Discussion of the support an organisation can provide for a bereaved employee, and the factors that may be relevant to different individuals in seeking to adopt a sensitive approach

Bereavement, whether sudden and unexpected or one which allows loved ones the chance to say goodbye, is never easy. What support can an organisation provide for their employee? When it comes to providing assistance, there is more to it than simply dusting off the organisation’s bereavement policy.

Surprisingly, not all employers have a bereavement policy. Of those that do, the period of time off after suffering a loss varies, and is at the employer’s discretion. Leave tends to be between a few days and up to a week. The employee will get the longest time off for close family members. The loss of a friend will, at most, allow one day off to attend the funeral.

Whilst this can assist an employee to focus on arrangements and the funeral itself, it is often once the funeral has taken place that they require additional support. Shock, or the sheer exhaustion of dealing with a protracted illness, can have a severe impact. Whilst some members of staff wish to have the structure and distraction of work, many others suffer from anxiety and depression following bereavement.

With more staff staying in the workplace for much longer than previous generations, this is a situation that managers and HR professionals will encounter more and more. The question is what more can an employer do to assist at such a difficult time?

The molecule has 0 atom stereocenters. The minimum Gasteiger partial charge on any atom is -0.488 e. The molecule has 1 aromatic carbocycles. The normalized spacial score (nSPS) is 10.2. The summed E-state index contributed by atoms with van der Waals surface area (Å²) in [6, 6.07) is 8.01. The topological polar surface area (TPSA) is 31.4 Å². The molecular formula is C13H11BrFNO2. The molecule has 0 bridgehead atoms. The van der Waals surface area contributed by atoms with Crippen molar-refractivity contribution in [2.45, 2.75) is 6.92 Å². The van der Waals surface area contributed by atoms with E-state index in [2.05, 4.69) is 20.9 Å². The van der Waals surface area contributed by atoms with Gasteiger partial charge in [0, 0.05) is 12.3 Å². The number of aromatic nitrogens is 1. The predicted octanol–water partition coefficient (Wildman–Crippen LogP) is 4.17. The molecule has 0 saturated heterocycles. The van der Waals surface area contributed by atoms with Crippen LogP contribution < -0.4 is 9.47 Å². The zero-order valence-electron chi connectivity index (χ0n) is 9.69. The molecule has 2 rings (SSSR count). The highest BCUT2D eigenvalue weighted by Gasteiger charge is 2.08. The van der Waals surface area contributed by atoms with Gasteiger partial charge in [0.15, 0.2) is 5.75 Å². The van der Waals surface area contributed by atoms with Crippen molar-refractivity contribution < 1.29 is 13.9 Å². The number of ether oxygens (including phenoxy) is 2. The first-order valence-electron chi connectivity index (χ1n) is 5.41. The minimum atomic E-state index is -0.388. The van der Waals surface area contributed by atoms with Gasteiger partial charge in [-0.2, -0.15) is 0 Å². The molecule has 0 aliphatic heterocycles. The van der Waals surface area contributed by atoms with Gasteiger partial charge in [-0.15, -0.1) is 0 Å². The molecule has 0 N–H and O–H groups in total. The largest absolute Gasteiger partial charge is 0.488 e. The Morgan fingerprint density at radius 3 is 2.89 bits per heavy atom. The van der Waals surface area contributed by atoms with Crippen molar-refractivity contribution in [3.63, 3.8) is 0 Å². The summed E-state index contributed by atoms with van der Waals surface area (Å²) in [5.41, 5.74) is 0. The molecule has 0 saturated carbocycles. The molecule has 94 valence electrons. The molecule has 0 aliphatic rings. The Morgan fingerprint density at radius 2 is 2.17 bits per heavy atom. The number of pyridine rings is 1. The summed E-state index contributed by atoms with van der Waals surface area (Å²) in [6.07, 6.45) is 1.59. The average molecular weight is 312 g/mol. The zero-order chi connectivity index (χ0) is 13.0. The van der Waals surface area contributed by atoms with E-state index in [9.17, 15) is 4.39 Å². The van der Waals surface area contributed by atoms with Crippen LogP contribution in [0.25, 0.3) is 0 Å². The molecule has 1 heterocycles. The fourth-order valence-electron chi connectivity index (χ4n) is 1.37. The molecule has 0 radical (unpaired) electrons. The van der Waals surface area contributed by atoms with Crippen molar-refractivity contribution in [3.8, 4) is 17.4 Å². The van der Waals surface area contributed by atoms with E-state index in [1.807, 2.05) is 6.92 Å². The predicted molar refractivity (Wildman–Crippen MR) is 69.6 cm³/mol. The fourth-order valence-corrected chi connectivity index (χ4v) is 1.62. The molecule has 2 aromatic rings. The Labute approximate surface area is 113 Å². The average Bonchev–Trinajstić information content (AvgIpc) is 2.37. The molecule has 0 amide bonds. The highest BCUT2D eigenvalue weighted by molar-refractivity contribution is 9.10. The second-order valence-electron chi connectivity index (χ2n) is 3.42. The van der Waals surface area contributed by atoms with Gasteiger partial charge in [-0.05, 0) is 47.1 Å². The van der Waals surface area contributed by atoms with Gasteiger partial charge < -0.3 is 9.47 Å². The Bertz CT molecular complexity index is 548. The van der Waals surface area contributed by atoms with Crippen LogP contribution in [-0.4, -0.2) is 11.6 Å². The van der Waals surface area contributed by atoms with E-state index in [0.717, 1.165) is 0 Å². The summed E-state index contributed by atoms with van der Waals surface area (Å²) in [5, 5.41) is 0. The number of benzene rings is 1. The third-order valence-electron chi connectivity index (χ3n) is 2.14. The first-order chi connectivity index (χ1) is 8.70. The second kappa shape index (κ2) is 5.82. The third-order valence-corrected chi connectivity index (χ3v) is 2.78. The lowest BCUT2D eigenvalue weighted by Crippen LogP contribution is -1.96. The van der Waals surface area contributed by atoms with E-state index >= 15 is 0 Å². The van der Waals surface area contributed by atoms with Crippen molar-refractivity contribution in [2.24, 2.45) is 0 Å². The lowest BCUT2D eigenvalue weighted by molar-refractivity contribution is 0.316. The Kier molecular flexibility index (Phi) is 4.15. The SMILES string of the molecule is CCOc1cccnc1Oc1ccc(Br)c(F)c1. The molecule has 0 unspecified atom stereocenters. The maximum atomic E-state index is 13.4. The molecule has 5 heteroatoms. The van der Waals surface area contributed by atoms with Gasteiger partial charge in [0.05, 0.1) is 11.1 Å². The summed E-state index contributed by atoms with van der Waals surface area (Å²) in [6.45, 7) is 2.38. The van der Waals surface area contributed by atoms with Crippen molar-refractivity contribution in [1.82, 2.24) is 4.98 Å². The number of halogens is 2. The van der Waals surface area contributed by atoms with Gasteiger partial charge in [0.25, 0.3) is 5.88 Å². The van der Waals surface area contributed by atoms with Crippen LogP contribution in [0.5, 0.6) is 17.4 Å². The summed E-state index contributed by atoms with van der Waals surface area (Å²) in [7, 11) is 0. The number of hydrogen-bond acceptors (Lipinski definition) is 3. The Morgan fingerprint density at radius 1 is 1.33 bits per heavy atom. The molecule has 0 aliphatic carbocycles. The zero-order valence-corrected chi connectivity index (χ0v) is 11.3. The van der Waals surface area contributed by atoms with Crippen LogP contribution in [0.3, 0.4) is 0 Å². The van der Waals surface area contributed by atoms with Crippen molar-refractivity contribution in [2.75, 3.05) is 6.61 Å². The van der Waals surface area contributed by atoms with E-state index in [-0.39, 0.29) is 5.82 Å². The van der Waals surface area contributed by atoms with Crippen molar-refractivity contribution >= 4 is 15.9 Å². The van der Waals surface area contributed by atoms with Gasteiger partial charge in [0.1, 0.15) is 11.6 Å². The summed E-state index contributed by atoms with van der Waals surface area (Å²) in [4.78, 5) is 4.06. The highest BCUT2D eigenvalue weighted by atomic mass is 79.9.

For those staff members who suffer from mental health illnesses such as depression, it is important to have a line of communication between the employee and the employer – perhaps with HR or the line manager. Where possible, an early referral to the business’s occupational health provider is crucial, both as a pathway to accessing other medical assistance and in securing the best chance of the employee having a successful return to work in the future. The objective should be to have a referral and appointment within four weeks of the diagnosis of depression. This is an extremely delicate conversation to have with someone so recently bereaved.

For an employee who wishes to have the distraction of work, there can be issues with performance, which can dip substantially on their return. At this point, managers have a key role to play in discussing the support the employee wishes to have. A return to work discussion about workload levels and agreeing to have weekly catchups with the employee are recommended.

Keeping a watchful eye on the team member is also a must. Consideration should also be had to whether the employee has a mental health condition that would qualify as a disability. If so, there will be a requirement to make reasonable adjustments and not to take action that would discriminate due to the person's disability.

Financial matters can add greatly to the stress and anxiety of the bereaved staff member. The loss of a loved one who was the main breadwinner can have a devastating impact on the employee and their family, especially where there was not time to put financial affairs in order. Only by talking to them will this come to light. Some employers may be able to help with zero interest loans or directing the employee to additional sources of support and advice.

In conclusion, managers and HR professionals are the key to dealing with staff struggling with bereavement. They can provide support and can also pass on vital information to the employee, including the fact that any employee assistance programme provided by the employer is so much more than just a "telephone helpline". It will be for the manager or HR to tease out whether the employee has financial worries caused by their change in circumstances. However, employers must ask themselves this question – have managers and HR professionals been trained to engage in these sensitive discussions with confidence?


The Author
Kim Pattullo is a partner with the employment team at Addleshaw Goddard, Edinburgh
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